Forward Data Frames Received on Interface

NO

NO

NO

YES

NO
Forward Data Frames Switched From Another Interface

NO

NO

NO

YES

NO
Learn MAC Addresses

NO

NO

YES

YES

NO

Description of Port States
  • A summation of what the STP protocol ports use.
Blocking
Alternate port that does not participate in forwarding.
Listening
Listen for the path to the root. It may change what it wants to do depending on what it gets; transmits BPDU frames and says declares it’s availability.
Learning
Learning MAC addresses.
Forwarding
Part of the active topology.
Disabled
Not apart of the STP; meaning the switch-port has either not be configured or is administratively down (“shutdown” on interface in CLI).

The process, or steps, of STP from a fresh startup of the topology:
STEP 1
Elects a root bridge.
STEP 2
On non-root bridges, selects root ports.
STEP 3
Selects a designated port for each link.
STEP 4
Sets alternative ports (all others) / blocking.

PortFast and BPDU Guard
  • When a switch port is configured with ‘PortFast’, that port transitions from blocking to forwarding immediately.
  • BPDU guard puts the port in an error-disabled state on receipt of a BPDU.
  • Both PortFast and BPDU Guard is usually configured on edge ports.

diag7.JPG
Analyzing STP Topology
  • You can diagnose or view a STP configuration by using the following commands:
Command
Usage
Show cdp neighbors
Discover the Layer 2 topology (ex: switches).
Use stp knowledge (NOT A COMMAND)
Prepare expected Layer 2 path.
show spanning-tree vlan
Verify root bridge.
show spanning-tree vlan
Confirm Layer 2 path.

  • The easiest way to fix an improper STP configuration…
    • Simply deleting the entire STP configuration! Odd, right?
      • This is possible by many ways, one example being removing the cable between devices and reconnecting it.
    • Note: You should try to determine the potential issues in STP prior to nuking your configuration.

Below is the TCP/IP model in comparison to the OSI model. Even though this is old, many students forgot what the chart is, so this is refresher.

TCP/IP OSI Model
<none> -> User
Application -> Application; Presentation; Session
Transport -> Transport
Internet -> Network
Network Access -> Data Link & Physical

Default Gateway Limitations
  • If the default gateway cannot be reached, the local device is unable to send packets off the local network segment.

  • Even if a redundant router exists that could serve as a default gateway for that segment, there is no dynamic method by which these devices can determine the address of a new default gateway.

Router Redundancy
  • Multiple routers are configured to work together to present the illusion of a single router to the hosts on the LAN.
  • The ability of a network to dynamically recover from the failure of a device acting as a default gateway is known as first-hop redundancy.

First-Hop Redundancy Protocols (FHRP)
  • Hot Standby Router Protocol (HSRP)
  • Hot Standby Router Protocol Version 3 (HSRPv3) (Version 3 is IPv6)
  • Virtual Router Redundancy Protocol Version 2 (VRRPv2)
  • Virtual Router Redundancy Protocol Version 3 (VRRPv3) (Version 3 is IPv6)
  • Gateway Load Balancing Protocol (GLBP)
  • Gateway Load Balancing Protocol (GLBP) for IPv6
  • ICMP Router Discovery Protocol (IRDP)

First-Hop Router Redundancy Options
  • HSRP defines a group of routers - one active, one standby.
  • Virtual IP and MAC are shared between the two routers.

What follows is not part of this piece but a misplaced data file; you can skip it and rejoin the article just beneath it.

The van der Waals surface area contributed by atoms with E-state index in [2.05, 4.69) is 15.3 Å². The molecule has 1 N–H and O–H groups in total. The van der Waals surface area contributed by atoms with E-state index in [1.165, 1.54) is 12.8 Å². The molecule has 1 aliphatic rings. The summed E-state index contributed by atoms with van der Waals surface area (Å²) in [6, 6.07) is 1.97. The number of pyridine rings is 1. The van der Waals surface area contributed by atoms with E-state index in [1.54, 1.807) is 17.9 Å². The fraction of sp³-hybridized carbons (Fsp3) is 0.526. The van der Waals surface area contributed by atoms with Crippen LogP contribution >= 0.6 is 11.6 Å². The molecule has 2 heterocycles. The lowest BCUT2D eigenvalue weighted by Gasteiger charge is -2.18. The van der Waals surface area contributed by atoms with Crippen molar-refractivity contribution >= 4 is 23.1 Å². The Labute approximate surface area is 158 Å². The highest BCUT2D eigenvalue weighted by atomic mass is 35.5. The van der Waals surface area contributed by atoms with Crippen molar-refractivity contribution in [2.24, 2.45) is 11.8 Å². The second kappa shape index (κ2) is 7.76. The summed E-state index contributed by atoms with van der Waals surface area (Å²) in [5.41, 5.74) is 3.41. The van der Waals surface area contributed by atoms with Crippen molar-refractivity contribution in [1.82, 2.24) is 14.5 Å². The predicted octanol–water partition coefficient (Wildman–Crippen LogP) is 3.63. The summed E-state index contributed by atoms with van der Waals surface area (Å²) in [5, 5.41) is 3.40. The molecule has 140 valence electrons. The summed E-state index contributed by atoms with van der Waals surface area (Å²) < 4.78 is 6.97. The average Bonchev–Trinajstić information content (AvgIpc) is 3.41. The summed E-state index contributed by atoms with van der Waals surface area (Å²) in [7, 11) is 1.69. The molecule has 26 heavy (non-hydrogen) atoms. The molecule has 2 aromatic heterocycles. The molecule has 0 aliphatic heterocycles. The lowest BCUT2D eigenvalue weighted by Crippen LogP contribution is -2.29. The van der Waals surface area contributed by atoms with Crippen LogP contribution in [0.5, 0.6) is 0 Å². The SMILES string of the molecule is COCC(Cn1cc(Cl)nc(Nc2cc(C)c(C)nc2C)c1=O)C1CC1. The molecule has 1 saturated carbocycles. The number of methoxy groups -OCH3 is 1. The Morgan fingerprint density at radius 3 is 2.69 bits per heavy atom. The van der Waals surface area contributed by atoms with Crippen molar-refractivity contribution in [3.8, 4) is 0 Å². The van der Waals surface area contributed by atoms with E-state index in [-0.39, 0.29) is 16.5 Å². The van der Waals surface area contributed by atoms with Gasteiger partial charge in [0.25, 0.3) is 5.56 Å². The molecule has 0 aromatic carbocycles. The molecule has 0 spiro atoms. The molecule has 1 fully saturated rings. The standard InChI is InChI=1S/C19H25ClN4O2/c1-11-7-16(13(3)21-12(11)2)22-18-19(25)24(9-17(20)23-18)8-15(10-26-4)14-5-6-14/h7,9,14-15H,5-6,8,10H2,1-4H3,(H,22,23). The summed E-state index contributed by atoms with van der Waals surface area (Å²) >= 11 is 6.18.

• To verify HSRP state, use the ‘show standby’ command.
  • This protocol is cisco proprietary.

HSRP Verification
(Written the highlighted points from diagram)
  • State is Active
  • Virtual IP address is 10.1.0.20
  • Standby router is 10.1.0.6, priority is 75 (expires in 9.184 sec)
  • Group name is “HSRP 1” (cfgd)

  • Based off this “diagram”, the default gateway is what?
    • The dialog says the virtual IP address is 10.1.0.20, and indicates that it is the default gateway’s address.

  • Edge Ports
    • What is an edge port?
      • Edge ports are ports where an end device is connected to (such as SWITCH -> PC connection; edge port).
    • What do we configure on edge ports?
      • PortFast
      • BPDU Guard

  • FHDP - Continued
    • Like previously stated, it defines a group of routers; one active, one standby.
    • Virtual IP and MAC addresses are shared between the two routers.
    • The default gateway is given to the virtual router-- it is the first hop (assuming inbound traffic comes to the standby/active router, then to the virtual one).

REVIEW OF CHAPTER 2 NOTES
What is used for root bridge election?
  • Primary:
    • (Lowest) Priority Value
  • Secondary:
    • MAC Address

What setting will guarantee a switch is the root bridge?
  • Setting priority value to 0.

PVST Is:
  • Per-VLAN Spanning Tree
  • Cisco’s version of IEEE 802.1D
  • Default for cisco devices
  • Proprietary

RSTP is:
  • Rapid STP
  • A spanning-tree protocol that prevents loop in the network.
  • Fast version of IEEE 802.1D

MSTP is:
  • Multiple Spanning-Tree Protocol
  • IEEE version for fewer instances.

Rapid PVST+ is:
  • Faster version of PVST+
  • Proprietary (Since it’s a rapid version of PVST)
  • Cisco’s version of IEEE 802.1W
  • Uses Per-VLAN Instances

What causes layer 2 loops?
  • Layer 2 loops are caused because broadcast traffic gets back to the origin point on multiple links.

What happens if a unicast packet arrives at the destination from multiple links?
  • The application protocol that handles these packets will malfunction. It most likely will drop the packets, but probably some sort of malfunction or event would occur beforehand.

Why do we prefer PVST+?
  • Optimizes by using load balancing (or shares the load).

What does the command “show spanning-tree” do, and why is it important?
  • Verifies the root bridge.
  • Shows what role the ports play in VLANs.

END OF CHAPTER 2 NOTES
NOTE THE FOOTER’S TEXT FOR ANY IMAGE SOURCING AND/OR CREDIBILITY.